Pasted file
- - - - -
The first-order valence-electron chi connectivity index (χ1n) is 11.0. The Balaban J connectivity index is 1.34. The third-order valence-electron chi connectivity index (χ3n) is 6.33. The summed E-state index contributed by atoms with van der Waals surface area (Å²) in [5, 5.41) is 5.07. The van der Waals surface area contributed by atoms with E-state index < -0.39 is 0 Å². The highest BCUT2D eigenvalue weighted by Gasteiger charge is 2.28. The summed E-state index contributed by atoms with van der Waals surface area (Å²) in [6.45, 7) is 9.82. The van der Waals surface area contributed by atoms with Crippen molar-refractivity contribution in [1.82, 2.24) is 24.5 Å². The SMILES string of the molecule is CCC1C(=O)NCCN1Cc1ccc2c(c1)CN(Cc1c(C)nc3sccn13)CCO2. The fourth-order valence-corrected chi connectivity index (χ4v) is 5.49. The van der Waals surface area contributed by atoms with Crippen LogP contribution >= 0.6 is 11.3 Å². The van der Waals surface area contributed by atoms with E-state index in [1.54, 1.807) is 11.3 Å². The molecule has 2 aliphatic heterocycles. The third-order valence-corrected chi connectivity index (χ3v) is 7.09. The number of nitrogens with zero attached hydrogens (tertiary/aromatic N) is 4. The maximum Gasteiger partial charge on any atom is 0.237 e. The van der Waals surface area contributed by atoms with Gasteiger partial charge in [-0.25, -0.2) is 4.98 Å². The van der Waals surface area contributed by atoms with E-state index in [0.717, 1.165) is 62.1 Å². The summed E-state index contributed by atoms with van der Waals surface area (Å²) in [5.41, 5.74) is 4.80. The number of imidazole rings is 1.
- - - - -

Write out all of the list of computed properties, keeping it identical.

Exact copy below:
The first-order valence-electron chi connectivity index (χ1n) is 11.0. The Balaban J connectivity index is 1.34. The third-order valence-electron chi connectivity index (χ3n) is 6.33. The summed E-state index contributed by atoms with van der Waals surface area (Å²) in [5, 5.41) is 5.07. The van der Waals surface area contributed by atoms with E-state index < -0.39 is 0 Å². The highest BCUT2D eigenvalue weighted by Gasteiger charge is 2.28. The summed E-state index contributed by atoms with van der Waals surface area (Å²) in [6.45, 7) is 9.82. The van der Waals surface area contributed by atoms with Crippen molar-refractivity contribution in [1.82, 2.24) is 24.5 Å². The SMILES string of the molecule is CCC1C(=O)NCCN1Cc1ccc2c(c1)CN(Cc1c(C)nc3sccn13)CCO2. The fourth-order valence-corrected chi connectivity index (χ4v) is 5.49. The van der Waals surface area contributed by atoms with Crippen LogP contribution >= 0.6 is 11.3 Å². The van der Waals surface area contributed by atoms with E-state index in [1.54, 1.807) is 11.3 Å². The molecule has 2 aliphatic heterocycles. The third-order valence-corrected chi connectivity index (χ3v) is 7.09. The number of nitrogens with zero attached hydrogens (tertiary/aromatic N) is 4. The maximum Gasteiger partial charge on any atom is 0.237 e. The van der Waals surface area contributed by atoms with Gasteiger partial charge in [-0.25, -0.2) is 4.98 Å². The van der Waals surface area contributed by atoms with E-state index in [0.717, 1.165) is 62.1 Å². The summed E-state index contributed by atoms with van der Waals surface area (Å²) in [5.41, 5.74) is 4.80. The number of imidazole rings is 1.